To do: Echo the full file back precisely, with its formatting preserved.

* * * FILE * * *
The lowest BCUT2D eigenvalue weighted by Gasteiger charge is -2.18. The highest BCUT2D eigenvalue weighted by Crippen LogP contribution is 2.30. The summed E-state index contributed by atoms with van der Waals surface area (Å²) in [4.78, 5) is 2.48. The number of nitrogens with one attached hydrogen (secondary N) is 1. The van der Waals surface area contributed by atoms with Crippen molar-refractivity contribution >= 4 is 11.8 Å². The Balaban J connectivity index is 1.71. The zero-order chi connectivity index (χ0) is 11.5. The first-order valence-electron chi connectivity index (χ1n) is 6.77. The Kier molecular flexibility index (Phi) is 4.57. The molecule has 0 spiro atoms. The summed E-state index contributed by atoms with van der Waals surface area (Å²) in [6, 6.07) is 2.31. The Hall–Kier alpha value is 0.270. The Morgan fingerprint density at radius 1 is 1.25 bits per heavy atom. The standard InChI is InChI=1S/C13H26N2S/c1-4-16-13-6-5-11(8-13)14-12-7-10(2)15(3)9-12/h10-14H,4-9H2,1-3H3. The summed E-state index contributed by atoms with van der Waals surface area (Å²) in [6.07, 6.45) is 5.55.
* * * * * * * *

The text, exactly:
The lowest BCUT2D eigenvalue weighted by Gasteiger charge is -2.18. The highest BCUT2D eigenvalue weighted by Crippen LogP contribution is 2.30. The summed E-state index contributed by atoms with van der Waals surface area (Å²) in [4.78, 5) is 2.48. The number of nitrogens with one attached hydrogen (secondary N) is 1. The van der Waals surface area contributed by atoms with Crippen molar-refractivity contribution >= 4 is 11.8 Å². The Balaban J connectivity index is 1.71. The zero-order chi connectivity index (χ0) is 11.5. The first-order valence-electron chi connectivity index (χ1n) is 6.77. The Kier molecular flexibility index (Phi) is 4.57. The molecule has 0 spiro atoms. The summed E-state index contributed by atoms with van der Waals surface area (Å²) in [6, 6.07) is 2.31. The Hall–Kier alpha value is 0.270. The Morgan fingerprint density at radius 1 is 1.25 bits per heavy atom. The standard InChI is InChI=1S/C13H26N2S/c1-4-16-13-6-5-11(8-13)14-12-7-10(2)15(3)9-12/h10-14H,4-9H2,1-3H3. The summed E-state index contributed by atoms with van der Waals surface area (Å²) in [6.07, 6.45) is 5.55.